She just doesn’t mention that no WIMPs are also a prediction of superstring theory…

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“In math there is also a tendency to accept weak notions of “solve”, such as qualitative or nonconstructive existence proofs, or proofs of concept that don’t necessarily blossom into a working tool after finding some in-principle solution to a problem.“

In physics we call this working on M-Theory. 😉

]]>Interesting you should mention chiral gauge theories – there is a recent article by D M Grabowska and D B Kaplan

http://arxiv.org/abs/1511.03649

which combines two nice ideas in lattice field theory in a proposal to non-perturbatively regulate chiral gauge theories. ]]>

I’m not advocating that physicists adopt mathematician’s standards of rigorous proof, just that, especially when they can’t make contact with experiment, they devote more attention to making clear what they understand and what they don’t. Sure, leap over steps and see what happens (little known fact: mathematicians do this too), but be aware that you’re doing it and make that clear to others. Would this not make any difference? Maybe. But my experience with string theory has been that the extreme difficulty in figuring out exactly where the subject is, what is understood and what isn’t, has not only made the public hype problem worse, but makes it difficult to make progress (with the progress needed sometimes just achieving clarity on what doesn’t work).

As for QFT, again, I’m not arguing for applying full rigor to what is well understood. An example of what I have in mind is the question of whether the electroweak theory (chiral gauge theory) has a well-defined formulation outside of perturbation theory. Can you even in principle consistently do non-perturbative calculations? This appears to be irrelevant to contact with experiment, and the general assumption is that this is an uninteresting technical issue, but maybe there’s something to be learned there. For people to be motivated to work on it though, there has to be some perception that there is a problem there, and some idea of what would count as progress.

]]>If everything was formulated nice and consistently what then? Streater and Wightman’s axioms had very little effect on the important developments of the 20th century. Do you think that the mental labour involved in proving rigorous theorems about string theory would stop people from hyping it in the popular press?

]]>The main reason is because of spam, but more specifically because after a certain period the ratio of non-spam/spam comments becomes quite small, and the great majority of traffic to the postings is spambots trying to break in. ]]>

I also wanted to comment on the mathbabe thread after it was closed, to prove up-to-date links for people trawling the interwebs for the history of this interesting episode.

[1] Sure it was a generalisation: I had assumed though that old comment threads were closed to prevent spam. The suggestion of starting a new blog to continue the discussion baffles me.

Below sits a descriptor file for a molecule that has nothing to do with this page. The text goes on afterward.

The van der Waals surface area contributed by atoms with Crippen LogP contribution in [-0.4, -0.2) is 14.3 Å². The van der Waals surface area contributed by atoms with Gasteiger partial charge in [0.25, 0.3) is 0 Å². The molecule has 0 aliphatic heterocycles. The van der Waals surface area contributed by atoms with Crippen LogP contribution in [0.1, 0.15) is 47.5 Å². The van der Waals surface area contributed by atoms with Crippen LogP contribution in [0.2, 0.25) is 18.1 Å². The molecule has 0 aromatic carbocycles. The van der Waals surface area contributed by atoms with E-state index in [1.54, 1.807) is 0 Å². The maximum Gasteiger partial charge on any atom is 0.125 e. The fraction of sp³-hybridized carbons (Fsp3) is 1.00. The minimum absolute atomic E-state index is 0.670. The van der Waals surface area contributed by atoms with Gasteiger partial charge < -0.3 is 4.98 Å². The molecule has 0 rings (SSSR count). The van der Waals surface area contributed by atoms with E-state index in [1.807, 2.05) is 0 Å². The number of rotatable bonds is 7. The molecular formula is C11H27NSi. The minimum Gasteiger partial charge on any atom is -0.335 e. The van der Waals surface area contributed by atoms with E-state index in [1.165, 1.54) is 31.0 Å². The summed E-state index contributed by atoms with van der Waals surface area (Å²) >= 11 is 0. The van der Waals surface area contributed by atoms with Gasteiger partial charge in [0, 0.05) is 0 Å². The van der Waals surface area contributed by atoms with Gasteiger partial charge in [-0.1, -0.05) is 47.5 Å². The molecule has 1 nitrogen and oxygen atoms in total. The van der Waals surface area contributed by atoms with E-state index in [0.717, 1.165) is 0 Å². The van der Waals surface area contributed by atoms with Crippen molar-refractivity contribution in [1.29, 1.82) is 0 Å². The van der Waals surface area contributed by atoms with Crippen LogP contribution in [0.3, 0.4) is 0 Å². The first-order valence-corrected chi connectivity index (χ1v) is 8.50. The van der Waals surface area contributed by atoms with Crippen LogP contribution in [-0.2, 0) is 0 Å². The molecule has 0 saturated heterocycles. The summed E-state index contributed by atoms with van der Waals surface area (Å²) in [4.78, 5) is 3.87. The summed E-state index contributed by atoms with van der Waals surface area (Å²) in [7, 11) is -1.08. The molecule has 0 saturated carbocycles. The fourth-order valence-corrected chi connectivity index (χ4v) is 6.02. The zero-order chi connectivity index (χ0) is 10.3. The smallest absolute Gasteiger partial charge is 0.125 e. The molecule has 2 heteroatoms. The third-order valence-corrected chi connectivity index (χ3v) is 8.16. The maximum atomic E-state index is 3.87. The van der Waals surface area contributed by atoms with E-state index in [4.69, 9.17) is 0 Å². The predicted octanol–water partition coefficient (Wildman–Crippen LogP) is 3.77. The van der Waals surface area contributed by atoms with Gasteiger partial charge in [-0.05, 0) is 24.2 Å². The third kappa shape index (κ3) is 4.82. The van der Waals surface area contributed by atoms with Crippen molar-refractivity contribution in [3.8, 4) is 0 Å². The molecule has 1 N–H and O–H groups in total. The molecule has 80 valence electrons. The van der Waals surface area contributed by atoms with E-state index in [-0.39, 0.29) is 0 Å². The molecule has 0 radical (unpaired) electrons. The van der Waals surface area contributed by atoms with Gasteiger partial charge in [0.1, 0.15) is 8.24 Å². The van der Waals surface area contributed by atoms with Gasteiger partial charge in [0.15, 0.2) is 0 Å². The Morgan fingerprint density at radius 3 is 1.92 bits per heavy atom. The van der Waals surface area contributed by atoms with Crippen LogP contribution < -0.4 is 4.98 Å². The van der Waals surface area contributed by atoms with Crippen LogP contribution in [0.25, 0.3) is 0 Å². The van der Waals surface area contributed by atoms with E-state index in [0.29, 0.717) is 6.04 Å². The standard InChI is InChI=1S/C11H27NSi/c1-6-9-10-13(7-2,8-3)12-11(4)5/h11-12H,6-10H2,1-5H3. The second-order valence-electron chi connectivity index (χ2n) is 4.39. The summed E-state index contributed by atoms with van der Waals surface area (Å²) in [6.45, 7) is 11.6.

]]>That is not quite accurate. Geometric Langlands is not like some neighboring subjects where there are vast pyramids of conjectures that go far beyond any proven theorems and with no hope for an imminent proof. There is a massive web of both conjectures and theorems, and the weight of the latter is considerable. Lots of the conjectural picture, although still developing, has been proved, and the time span between conjecture and proof has been far shorter for geometric Langlands than classical arithmetic Langlands (because the geometric theory is easier and more structured). The subject is in flux but in a very healthy way where more and more of the expected picture is falling into place, leading to new refinements of that picture, and further cycles of conjecture-proof-application.

]]>I think it should be obvious there’s little point to me responding to Lubos’s ranting, his agenda is just to misinterpret and misrepresent what I have to say. Obviously the few words that fit on a slide can’t convey the actual arguments I’m trying to make (much fuller versions are available of course in many places, for instance my take on the hype problem is http://www.math.columbia.edu/~woit/wordpress/?cat=8, not just the two particular examples in the talk). As I pointed out at the beginning, the intent of the talk was to point to where the actual arguments were, and to be provocative, not make a bunch of carefully worded, fully hedged and defended claims.

There’s no argument in my talk that experiment is dead. Obviously whatever experimental avenues are available should be explored, and I’ve no expertise to advise experimentalists about what they should be doing. The question I was raising was that of, if you’re a theorist interested in certain questions, with no experimental help in sight, what can you do? The Munich conference I was referring to was based on the assumption that a significant part of theoretical activity is now “post-empirical”. A perfectly defensible attitude towards this is that it’s a mistake, that theorists should should stick to thinking about things with some reasonable connection to experiment. A lot of people read my book as making that argument, but that’s not really what I think, and the talk was an attempt to explain why. I do think it is possible to make progress by trying to better understand the internal logic and mathematical structure of a theory, even without help from experiment telling one if one is on the right track. And if you try and do this, there’s a lot you could learn from mathematicians about how to make progress.

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